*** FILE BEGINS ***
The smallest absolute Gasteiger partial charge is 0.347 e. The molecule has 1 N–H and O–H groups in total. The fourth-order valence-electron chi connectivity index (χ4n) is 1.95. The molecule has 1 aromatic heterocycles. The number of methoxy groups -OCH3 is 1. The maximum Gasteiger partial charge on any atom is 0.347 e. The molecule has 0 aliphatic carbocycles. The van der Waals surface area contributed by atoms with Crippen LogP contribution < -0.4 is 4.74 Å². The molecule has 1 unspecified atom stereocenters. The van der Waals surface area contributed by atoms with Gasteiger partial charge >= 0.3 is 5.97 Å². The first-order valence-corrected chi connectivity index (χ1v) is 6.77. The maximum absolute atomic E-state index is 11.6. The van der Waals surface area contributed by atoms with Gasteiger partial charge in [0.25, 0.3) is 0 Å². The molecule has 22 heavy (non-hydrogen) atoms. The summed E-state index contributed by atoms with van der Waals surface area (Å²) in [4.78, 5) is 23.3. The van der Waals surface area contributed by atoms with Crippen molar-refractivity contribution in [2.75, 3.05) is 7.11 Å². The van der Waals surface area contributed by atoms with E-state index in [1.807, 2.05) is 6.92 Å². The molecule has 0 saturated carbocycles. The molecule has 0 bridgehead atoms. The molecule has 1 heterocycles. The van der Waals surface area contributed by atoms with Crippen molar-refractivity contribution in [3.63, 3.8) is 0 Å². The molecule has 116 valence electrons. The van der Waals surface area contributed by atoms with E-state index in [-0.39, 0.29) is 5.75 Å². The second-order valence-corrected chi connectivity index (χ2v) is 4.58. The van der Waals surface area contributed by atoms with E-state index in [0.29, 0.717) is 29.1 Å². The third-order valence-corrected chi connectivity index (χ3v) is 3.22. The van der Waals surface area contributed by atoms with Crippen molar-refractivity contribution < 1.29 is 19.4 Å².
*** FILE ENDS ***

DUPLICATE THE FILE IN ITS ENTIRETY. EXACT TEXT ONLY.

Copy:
The smallest absolute Gasteiger partial charge is 0.347 e. The molecule has 1 N–H and O–H groups in total. The fourth-order valence-electron chi connectivity index (χ4n) is 1.95. The molecule has 1 aromatic heterocycles. The number of methoxy groups -OCH3 is 1. The maximum Gasteiger partial charge on any atom is 0.347 e. The molecule has 0 aliphatic carbocycles. The van der Waals surface area contributed by atoms with Crippen LogP contribution < -0.4 is 4.74 Å². The molecule has 1 unspecified atom stereocenters. The van der Waals surface area contributed by atoms with Gasteiger partial charge >= 0.3 is 5.97 Å². The first-order valence-corrected chi connectivity index (χ1v) is 6.77. The maximum absolute atomic E-state index is 11.6. The van der Waals surface area contributed by atoms with Gasteiger partial charge in [0.25, 0.3) is 0 Å². The molecule has 22 heavy (non-hydrogen) atoms. The summed E-state index contributed by atoms with van der Waals surface area (Å²) in [4.78, 5) is 23.3. The van der Waals surface area contributed by atoms with Crippen molar-refractivity contribution in [2.75, 3.05) is 7.11 Å². The van der Waals surface area contributed by atoms with E-state index in [1.807, 2.05) is 6.92 Å². The molecule has 0 saturated carbocycles. The molecule has 0 bridgehead atoms. The molecule has 1 heterocycles. The van der Waals surface area contributed by atoms with Crippen molar-refractivity contribution in [3.63, 3.8) is 0 Å². The molecule has 116 valence electrons. The van der Waals surface area contributed by atoms with E-state index in [-0.39, 0.29) is 5.75 Å². The second-order valence-corrected chi connectivity index (χ2v) is 4.58. The van der Waals surface area contributed by atoms with E-state index in [0.29, 0.717) is 29.1 Å². The third-order valence-corrected chi connectivity index (χ3v) is 3.22. The van der Waals surface area contributed by atoms with Crippen molar-refractivity contribution < 1.29 is 19.4 Å².